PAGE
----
Events earlier this month offered that all-too-familiar double whammy:  While a Jew-hater attacked Jews for being Jews, leading non-Jews instinctively denied that Jews were being targeted as Jews. Fighting hatred is hard enough; fighting phantom Jew-hatred is even harder because we must confront friends, not just enemies. We see it when allies overlook obvious facts, as they did in Texas. We see it when allies – and some non-Jews – buy into the “we’re not antisemitic, we’re just anti-Zionist” lie. And we see it with soft-core Holocaust denial, too, when the Holocaust is so universalized as a “crime against humanity” that people overlook the fact that it was a war against Jewry, or when people sloppily compare many minor evils to the Holocaust, thereby diminishing the monstrosity of that unprecedented evil.

STILL, WHILE fighting this fog, we should also see three points of light that shined through, so we Jews don’t gaslight others.

First, the attack in Texas says nothing about spiking antisemitism in America. The terrorist was a British Pakistani jihadist trying to free another Pakistani jihadist. True, it is dismaying that someone who had a criminal record for violence in England, who had been on an MI5 watch list, could enter America so easily. But this story says much more about the anti-Jewish obsessions of global Islamism – especially Islamists’ insane perceptions that Jews control America, if not the world – than about any homegrown American hatred.

In fact, second, once again, we witnessed a most welcome yet still historically unusual phenomenon: Most Americans don’t cheer Jew-hatred – they jeer it; Jewish victims are hugged, not shunned. I refuse to define America by one shooter in Pittsburgh or Poway, let alone one British-Pakistani criminal import. I do, however, define America by the support President Biden and so many American leaders showed; by the FBI and police heroes who ran toward the synagogue, not away from it; by White’s Chapel United Methodist Church in Southlake, which hosted an interdenominational healing service for the community; and by millions of Americans who prayed for the four Jews held hostage for hours.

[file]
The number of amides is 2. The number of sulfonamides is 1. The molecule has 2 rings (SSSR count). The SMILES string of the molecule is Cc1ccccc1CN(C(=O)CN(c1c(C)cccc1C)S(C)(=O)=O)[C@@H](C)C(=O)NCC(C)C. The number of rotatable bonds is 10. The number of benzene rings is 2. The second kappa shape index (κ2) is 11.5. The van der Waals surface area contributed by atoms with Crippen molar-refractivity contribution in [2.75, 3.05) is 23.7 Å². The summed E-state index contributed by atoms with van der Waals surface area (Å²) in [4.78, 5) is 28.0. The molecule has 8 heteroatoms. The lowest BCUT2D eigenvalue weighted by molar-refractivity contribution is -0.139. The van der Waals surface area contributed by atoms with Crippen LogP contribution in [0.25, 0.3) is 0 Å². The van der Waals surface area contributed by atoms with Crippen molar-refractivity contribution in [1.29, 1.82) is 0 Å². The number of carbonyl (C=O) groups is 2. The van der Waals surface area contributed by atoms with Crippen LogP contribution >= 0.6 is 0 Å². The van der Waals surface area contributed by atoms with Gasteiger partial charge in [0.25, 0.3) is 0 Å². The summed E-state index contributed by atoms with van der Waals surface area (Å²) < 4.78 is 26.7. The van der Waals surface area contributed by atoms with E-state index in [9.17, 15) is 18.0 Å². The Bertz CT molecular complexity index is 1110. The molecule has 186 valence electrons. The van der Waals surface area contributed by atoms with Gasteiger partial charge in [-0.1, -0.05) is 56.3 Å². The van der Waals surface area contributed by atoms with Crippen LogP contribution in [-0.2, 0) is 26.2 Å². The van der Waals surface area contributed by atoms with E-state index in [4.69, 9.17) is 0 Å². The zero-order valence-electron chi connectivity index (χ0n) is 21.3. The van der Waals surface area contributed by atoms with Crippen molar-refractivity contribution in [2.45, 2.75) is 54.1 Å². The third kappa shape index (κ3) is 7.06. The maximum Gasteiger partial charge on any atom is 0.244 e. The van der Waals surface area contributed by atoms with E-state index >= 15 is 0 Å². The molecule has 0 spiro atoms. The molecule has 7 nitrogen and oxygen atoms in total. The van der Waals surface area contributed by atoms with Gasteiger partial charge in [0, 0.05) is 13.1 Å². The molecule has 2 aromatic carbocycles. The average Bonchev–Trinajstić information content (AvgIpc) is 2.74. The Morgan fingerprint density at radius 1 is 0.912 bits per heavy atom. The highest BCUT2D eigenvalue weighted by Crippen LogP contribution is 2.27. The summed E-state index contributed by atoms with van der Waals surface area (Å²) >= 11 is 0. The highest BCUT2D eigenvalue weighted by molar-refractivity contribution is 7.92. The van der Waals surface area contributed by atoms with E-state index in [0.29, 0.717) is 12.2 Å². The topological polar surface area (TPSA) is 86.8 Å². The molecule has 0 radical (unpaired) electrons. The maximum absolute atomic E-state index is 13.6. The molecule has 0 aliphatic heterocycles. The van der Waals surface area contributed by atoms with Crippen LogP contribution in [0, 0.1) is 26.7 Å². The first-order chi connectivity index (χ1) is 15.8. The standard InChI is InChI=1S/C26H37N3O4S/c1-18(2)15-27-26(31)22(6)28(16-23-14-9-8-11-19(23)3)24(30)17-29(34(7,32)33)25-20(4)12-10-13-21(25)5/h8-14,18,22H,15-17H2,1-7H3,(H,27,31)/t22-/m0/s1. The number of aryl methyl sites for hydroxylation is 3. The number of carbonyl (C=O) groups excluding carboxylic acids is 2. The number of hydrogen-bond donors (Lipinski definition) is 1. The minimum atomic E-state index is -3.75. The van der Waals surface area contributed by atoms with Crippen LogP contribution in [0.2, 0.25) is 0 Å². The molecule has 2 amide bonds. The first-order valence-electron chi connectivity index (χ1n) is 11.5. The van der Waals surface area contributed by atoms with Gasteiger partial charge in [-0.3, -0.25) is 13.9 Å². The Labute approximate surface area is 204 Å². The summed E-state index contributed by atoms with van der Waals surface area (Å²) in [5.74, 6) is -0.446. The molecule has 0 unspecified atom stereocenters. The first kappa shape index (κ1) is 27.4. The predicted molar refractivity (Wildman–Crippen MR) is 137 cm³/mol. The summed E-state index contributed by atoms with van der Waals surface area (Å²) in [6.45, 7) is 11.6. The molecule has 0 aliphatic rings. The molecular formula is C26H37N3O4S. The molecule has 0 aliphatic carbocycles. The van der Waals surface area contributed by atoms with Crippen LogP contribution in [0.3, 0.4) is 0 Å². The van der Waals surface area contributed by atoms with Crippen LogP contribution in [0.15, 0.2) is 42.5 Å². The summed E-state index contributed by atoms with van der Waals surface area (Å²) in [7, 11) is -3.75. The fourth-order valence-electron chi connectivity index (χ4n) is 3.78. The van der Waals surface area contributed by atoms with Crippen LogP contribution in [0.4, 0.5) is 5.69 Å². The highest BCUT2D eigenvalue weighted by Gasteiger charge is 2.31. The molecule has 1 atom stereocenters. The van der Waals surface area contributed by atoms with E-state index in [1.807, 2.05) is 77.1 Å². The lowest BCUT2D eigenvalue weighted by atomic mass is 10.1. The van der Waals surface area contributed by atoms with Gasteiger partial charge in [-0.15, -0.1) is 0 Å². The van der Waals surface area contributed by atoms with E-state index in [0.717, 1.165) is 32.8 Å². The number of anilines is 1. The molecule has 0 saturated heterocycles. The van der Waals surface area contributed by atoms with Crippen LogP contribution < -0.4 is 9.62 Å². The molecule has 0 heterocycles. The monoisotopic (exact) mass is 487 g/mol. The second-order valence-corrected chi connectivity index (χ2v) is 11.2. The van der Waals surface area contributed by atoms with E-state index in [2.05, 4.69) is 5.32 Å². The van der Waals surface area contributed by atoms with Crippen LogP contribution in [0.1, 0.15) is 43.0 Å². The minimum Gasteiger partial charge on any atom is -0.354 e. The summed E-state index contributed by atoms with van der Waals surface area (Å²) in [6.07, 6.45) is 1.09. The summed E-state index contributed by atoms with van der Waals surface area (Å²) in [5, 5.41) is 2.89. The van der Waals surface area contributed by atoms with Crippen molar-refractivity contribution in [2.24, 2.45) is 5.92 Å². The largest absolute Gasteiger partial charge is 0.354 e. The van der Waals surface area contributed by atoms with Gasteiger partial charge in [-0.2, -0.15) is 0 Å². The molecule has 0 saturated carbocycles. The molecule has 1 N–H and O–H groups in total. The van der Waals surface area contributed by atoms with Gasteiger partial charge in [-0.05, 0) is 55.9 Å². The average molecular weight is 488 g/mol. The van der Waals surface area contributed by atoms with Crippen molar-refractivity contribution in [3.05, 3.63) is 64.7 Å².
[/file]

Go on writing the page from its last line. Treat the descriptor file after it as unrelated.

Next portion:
Finally, if last week began with all the fear jihadists stir and the venom they spew, it ended with a historic tikkun (redemption) in the most unlikely of places – the United Nations. There, 2,538 km. away from Colleyville, Texas, UN Ambassador Gilad Erdan pulled off an impressive coup. On January 20, the 18th anniversary of the Nazi Wannsee Conference, which green-lighted the “Final Solution,” Erdan succeeded in getting the UN to oppose the gaslighting of the Jewish people. The General Assembly passed a resolution rejecting and condemning “without any reservation any denial of the Holocaust as a historical event, either in full or in part.” This resolution was only the second GA resolution Israel has successfully introduced in 72 years of UN membership.  

During these difficult times, we must pressure our enemies and appreciate our friends. We should challenge those who foolishly fail to see Jew-hatred in all its evil, and all its guises. But we also should salute those who bravely confront Jew-hatred and reflect the all-American decency most Jews experience day-to-day in what remains this vast, miraculous, experiment in running a continent-wide democracy, the USA.

The writer is a distinguished scholar of North American history at McGill University, the author of nine books on American history and three on Zionism, and the voluntary lay chairman of the Birthright-Israel International Education Committee. The views expressed here are his own.